According to a new report, “American Wind Farms: Breaking Down the Benefits from Planning to Production,” released by the Natural Resources Defense Council (NRDC), on average a 250 megawatt wind farm will create 1,079 jobs throughout the sector including manufacturing, construction engineering and management. Yet, NRDC says the benefits don’t end there. A second study, “At Wind Speed: How the U.S. Wind Industry is Rapidly Growing Our Local Economies,” on the secondary impacts of wind energy also shows that wind farms help to revitalize communities by generating new taxes, lease payments to landowners, and economic development revenues.
While the wind industry generates around 50,000 megawatts of clean energy and employs nearly 75,000 Americans, it is in jeopardy because Congress has not renewed the 2.2 cent per kilowatt Production Tax Credit (PTC) that’s set to expire at the end of this year. The Senate is expected to take up the PTC as early as this week.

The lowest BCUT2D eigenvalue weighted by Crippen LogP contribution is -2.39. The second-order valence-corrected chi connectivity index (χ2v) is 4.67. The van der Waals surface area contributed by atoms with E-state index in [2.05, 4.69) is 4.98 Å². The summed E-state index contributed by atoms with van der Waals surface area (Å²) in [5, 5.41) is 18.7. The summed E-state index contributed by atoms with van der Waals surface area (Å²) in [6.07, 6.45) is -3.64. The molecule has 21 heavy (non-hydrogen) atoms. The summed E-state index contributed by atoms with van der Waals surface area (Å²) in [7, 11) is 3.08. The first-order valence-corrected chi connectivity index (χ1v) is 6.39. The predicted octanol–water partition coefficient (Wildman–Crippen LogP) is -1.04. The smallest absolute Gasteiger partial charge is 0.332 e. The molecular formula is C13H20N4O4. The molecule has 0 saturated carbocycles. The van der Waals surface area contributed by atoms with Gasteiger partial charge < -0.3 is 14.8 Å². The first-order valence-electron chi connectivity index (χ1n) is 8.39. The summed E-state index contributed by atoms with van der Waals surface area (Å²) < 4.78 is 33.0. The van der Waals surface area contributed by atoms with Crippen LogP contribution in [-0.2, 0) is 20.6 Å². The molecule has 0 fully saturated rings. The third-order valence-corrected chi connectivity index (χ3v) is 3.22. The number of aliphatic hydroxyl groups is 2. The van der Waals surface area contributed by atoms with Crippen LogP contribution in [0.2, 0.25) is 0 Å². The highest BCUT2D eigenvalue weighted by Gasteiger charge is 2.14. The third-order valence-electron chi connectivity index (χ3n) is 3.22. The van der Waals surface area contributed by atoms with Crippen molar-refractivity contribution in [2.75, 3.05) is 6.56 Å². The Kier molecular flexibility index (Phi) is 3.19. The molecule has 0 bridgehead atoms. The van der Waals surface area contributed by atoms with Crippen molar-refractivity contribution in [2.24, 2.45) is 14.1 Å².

NRDC policy advocate Cai Steger, co-author of the report, said: “Every time a wind farm gets built, American jobs are created. These reports show what the PTC has done for the wind industry – and why it’s essential that it is extended.”
The NRDC supply chain report says that jobs are created at 14 different steps along the way of building a wind farm. Non-construction businesses account for an estimated 557 jobs. They include 432 workers in manufacturing, 80 in planning and development, 18 in sales and distribution and 27 in operations and maintenance.
Construction jobs add another 522 jobs to a typical wind farm. These workers are spread between three categories, with 273 working on on-site civil works, such as roads, and foundations; 202 working on the installation of the wind turbines and 47 working on on-site electrical work, such as grid connection.
Colorado Sen. Michael Bennet is leading efforts in the Senate to extend the PTC. “The case is clear. The wind energy industry supports jobs and drives economic development. It’s time for Congress to make extending the bi-partisan wind PTC a top priority. In Colorado and across the country, workers are already paying the price for Congressional inaction on the PTC. Those jobs losses are only a glimpse of what could happen if we let the tax credit expire.”